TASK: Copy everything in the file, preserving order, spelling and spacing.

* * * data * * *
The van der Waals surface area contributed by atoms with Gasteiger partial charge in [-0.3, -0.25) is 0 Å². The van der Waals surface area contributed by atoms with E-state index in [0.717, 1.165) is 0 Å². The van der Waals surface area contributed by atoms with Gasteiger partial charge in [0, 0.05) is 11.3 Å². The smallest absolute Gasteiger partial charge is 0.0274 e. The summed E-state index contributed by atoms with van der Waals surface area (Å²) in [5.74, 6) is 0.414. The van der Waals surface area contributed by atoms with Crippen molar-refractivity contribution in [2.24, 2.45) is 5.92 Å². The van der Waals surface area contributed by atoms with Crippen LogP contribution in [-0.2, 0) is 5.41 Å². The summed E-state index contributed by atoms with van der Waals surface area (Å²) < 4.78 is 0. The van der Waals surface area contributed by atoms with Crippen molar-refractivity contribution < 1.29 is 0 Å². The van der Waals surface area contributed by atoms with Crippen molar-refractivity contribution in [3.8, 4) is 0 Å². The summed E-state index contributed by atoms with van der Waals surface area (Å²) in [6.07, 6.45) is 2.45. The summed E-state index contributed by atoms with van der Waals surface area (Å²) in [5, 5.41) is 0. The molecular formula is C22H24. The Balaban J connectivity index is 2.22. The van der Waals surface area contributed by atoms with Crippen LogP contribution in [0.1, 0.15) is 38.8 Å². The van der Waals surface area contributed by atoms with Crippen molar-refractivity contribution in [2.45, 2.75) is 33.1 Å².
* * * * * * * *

The van der Waals surface area contributed by atoms with Gasteiger partial charge in [-0.3, -0.25) is 0 Å². The van der Waals surface area contributed by atoms with E-state index in [0.717, 1.165) is 0 Å². The van der Waals surface area contributed by atoms with Gasteiger partial charge in [0, 0.05) is 11.3 Å². The smallest absolute Gasteiger partial charge is 0.0274 e. The summed E-state index contributed by atoms with van der Waals surface area (Å²) in [5.74, 6) is 0.414. The van der Waals surface area contributed by atoms with Crippen molar-refractivity contribution in [2.24, 2.45) is 5.92 Å². The van der Waals surface area contributed by atoms with Crippen LogP contribution in [-0.2, 0) is 5.41 Å². The summed E-state index contributed by atoms with van der Waals surface area (Å²) < 4.78 is 0. The van der Waals surface area contributed by atoms with Crippen molar-refractivity contribution < 1.29 is 0 Å². The van der Waals surface area contributed by atoms with Crippen molar-refractivity contribution in [3.8, 4) is 0 Å². The summed E-state index contributed by atoms with van der Waals surface area (Å²) in [6.07, 6.45) is 2.45. The summed E-state index contributed by atoms with van der Waals surface area (Å²) in [5, 5.41) is 0. The molecular formula is C22H24. The Balaban J connectivity index is 2.22. The van der Waals surface area contributed by atoms with Crippen LogP contribution in [0.1, 0.15) is 38.8 Å². The van der Waals surface area contributed by atoms with Crippen molar-refractivity contribution in [2.45, 2.75) is 33.1 Å².